Remember that asking for help is not weakness. It is actually a sign of strength – that you are aware and acknowledge that things may not be so great, and are willing to do something about it. Also, it is a recognition that you are only human, and there will be times when yo struggle. Here’s how you can begin:
- You could say: ‘I’ve got a problem or challenge and I could really use your help. Will you talk it through with me and see what we can come up with?’ In this way, you are also welcoming support from your colleagues while letting them know that you might be struggling.
- Bear in mind that you don’t have to share it with everyone. Instead, share it with someone you can trust so that you can get some initial support. They might be able to provide a listening ear or point you to resources that may benefit you. Who knows, maybe they too are experiencing some of the symptoms!
- You can also utilize resources such as counselling services that are private, confidential and personal – whether in person, or online. You can then receive just-in-time support during difficult moments, or ongoing support to strengthen your well-being in the long run. Remember, it is akin to seeing a doctor when you aren’t well – the earlier you do, the earlier you can get much needed support.
“Asking for help is never a sign of weakness. It is one of the bravest things you can do. It can even save your life.” (Lily Collins)
4. Conserve your “battery”. One of our most limited resources include our time and energy. For everything that we do, we expend our battery fuel and sometimes, even keep going when the battery is supremely low. But just like a phone, which would not work when its battery is flat, we too, cannot keep going on when we are exhausted. Instead, we have to learn how to conserve our energy. Here are some ways to do so:
- Lighten your load wherever possible. If you feel that there is already too much on your plate, it is important to let the people around you know. While you may perceive this can jeopardize your career, pushing through it might lead to both negative mental and physical effects, leading to a drop in your overall performance. Worse, it would impact your team who are depending on you. When you let people know that a lighter load would be helpful for you to be able to do your best, you are also being responsible to the team. When you are recharged, you can always return the favour by helping them out 🙂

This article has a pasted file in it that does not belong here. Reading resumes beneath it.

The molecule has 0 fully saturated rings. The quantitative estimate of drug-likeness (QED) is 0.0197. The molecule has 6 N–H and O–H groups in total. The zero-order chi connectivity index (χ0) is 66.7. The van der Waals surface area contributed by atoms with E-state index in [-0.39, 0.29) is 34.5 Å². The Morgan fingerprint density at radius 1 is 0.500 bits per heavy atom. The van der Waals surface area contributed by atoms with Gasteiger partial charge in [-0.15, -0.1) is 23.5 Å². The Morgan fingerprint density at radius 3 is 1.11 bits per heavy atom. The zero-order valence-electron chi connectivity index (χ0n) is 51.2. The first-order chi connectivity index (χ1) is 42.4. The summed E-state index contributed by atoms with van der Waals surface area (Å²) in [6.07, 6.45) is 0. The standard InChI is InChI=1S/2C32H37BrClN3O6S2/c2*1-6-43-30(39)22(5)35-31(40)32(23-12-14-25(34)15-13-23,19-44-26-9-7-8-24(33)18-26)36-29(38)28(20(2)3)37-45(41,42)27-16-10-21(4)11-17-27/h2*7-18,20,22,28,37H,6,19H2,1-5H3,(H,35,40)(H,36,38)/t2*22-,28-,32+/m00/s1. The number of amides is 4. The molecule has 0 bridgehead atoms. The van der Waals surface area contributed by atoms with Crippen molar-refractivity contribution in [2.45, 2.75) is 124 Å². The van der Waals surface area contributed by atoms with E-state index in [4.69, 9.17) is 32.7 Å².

- Focus on what is most important. Sometimes we perceive everything as urgent and important. That can create unnecessary pressure on you and lead to overwhelm. What might be helpful is to spend 10-15 minutes at the start of the day to pencil down what’s on your plate, and then determine what is most important to attend to. To go even deeper, you can chunk down your tasks into segments of the day, so that you can focus your energy more efficiently.
- Reduce exposure to what is draining/toxic. This could be a fellow colleague who is always complaining to you, or having to attend to family calls in the middle of work. Identify what is draining or toxic, and be conscious about limiting your exposure. For example, adjusting your phone mode to “DND” when you need to focus, or booking a meeting room (if on-site) so that you can be away from office gossip. Drawing up these boundaries can go a long way in conserving your energy.
The strategies above hopefully provide you a toolkit to manage and prevent burnout. Sometimes we might feel tempted to just ignore the symptoms or think that this is a “phase”; however, that is akin to ignoring a wound on your arm – which can fester if not attended to.
Taking care of yourself is not you being weak or inadequate, it is recognising that you aren’t an engine that can keep going without recharge. Getting the recharge enables you to come back stronger. 💪
I share authentically what I think possible solutions might be, but it is purely from what I have studied (scientific evidence) and my own experience in coaching & training others in this area for the past 11 years. I am not here to diagnose or treat. If you need further help, please do seek the necessary support.